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A friend of mine has opened an Etsy store, a perfect yarn, so she can indulge her inner child by playing with dyes. I spotted a hank of sock yarn there was no way I could live without. See how pretty?

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It’s superwash, and it’s so amazingly soft it makes me want to rub it all over my face and neck and... well, you know! She’s got lovely stuff, and she promises the arrival of worsted & DK weight soon. Oh hey, look at that one!

Sunday, May 6, 2007

Grafting Challenge

What do you do when you’ve knit a pair of socks using the Princess Foot (reverse stockinette) on the sole and the toes, and all of your instruction books have instructions for Kitchener Stitch in stockinette stitch?

Well, first I Googled, but I should know better than to try that before I’ve had enough coffee. I couldn’t frame the query right and didn’t find what I was looking for. So, what the heck. If all the instructions I have are for stockinette, I figured I’d just turn the socks inside out.

Here’s what the toes looked like when I started:
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I slipped the stitches onto a lifeline (dental tape is great for this by the way).
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Note to self: I need to find a smaller darning needle before I knit any socks on the 000’s I have.

Then I put the stitches back on the needles:
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Grafted the toes:
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And tried the socks on:
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Then I remembered to turn them right side out!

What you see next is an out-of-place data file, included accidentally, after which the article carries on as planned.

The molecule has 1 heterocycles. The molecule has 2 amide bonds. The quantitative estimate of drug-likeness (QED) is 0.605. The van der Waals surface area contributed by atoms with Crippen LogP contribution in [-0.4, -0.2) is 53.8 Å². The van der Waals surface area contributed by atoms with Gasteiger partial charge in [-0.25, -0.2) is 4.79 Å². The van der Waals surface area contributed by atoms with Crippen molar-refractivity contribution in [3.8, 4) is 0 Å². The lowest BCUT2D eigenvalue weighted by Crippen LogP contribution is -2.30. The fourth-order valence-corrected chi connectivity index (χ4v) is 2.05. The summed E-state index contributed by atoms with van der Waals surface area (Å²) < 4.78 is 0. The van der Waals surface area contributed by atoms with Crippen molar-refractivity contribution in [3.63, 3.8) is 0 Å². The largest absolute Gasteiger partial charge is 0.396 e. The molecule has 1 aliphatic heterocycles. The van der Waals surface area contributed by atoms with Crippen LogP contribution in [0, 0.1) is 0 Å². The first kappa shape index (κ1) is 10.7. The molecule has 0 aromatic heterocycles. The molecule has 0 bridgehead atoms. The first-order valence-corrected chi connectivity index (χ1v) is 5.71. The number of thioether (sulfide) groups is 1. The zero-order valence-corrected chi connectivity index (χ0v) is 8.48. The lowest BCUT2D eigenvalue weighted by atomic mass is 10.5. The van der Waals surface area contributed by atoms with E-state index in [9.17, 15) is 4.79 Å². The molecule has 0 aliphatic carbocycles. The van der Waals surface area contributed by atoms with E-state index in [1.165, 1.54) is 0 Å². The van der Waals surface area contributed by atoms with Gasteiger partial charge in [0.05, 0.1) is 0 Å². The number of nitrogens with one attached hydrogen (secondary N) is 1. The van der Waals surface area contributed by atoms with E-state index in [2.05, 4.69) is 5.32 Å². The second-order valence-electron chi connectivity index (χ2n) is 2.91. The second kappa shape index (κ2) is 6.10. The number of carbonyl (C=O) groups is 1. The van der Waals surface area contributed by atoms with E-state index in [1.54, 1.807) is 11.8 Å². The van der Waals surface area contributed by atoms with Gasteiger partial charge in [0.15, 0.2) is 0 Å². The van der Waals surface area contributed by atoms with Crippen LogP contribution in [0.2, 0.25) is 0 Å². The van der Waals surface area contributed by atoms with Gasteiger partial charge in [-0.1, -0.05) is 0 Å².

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I did a big ole victory lap around the house, singing, “They fit, they fit, they fit, they fit!” Sorry, no pictures of that, my hubby’s out of town!

Yarn: Regia Color, 5440
Needles: Size 0 Clover Bamboo
Pattern found in: Sensational Knitted Socks. Stansfield #10 and Princess Foot

Time to start looking for the next pair!

Friday, May 4, 2007

More about me...

Quite often lately I find myself more at home at a keyboard than just about anywhere else. It’s odd, I didn’t set out to be a computer person, it honestly just happened.

I got a job working at a computer lab while I was in community college, and I carried on with it when I transferred to university. I was studying History and French, planning on grad school and a life in academe. Computers were just something I did, they weren’t what I was.

At some point I realized that going to grad school probably wasn’t in the cards. I like being a student, but some of the political shit just made me want to explode. I didn’t think I wanted to put up with 4-6 more years of it as a grad student. Not to mention the impossible job market for associate professors of history straight out of grad school.

There was still this computer thing though. I had a new supervisor who turned into a mentor. He started showing me more about how the systems worked, about the underlying logics and rules. Before I knew it, I was hooked.

I still study history; I still read Albert Camus, Assia Djebar, Marguerite Duras and Marguerite Yourcenar. It’s a big part of my life, and I’m thinking about taking some night classes just to keep my French skills from completely disappearing. But apparently I’m a computer person now, and I like it.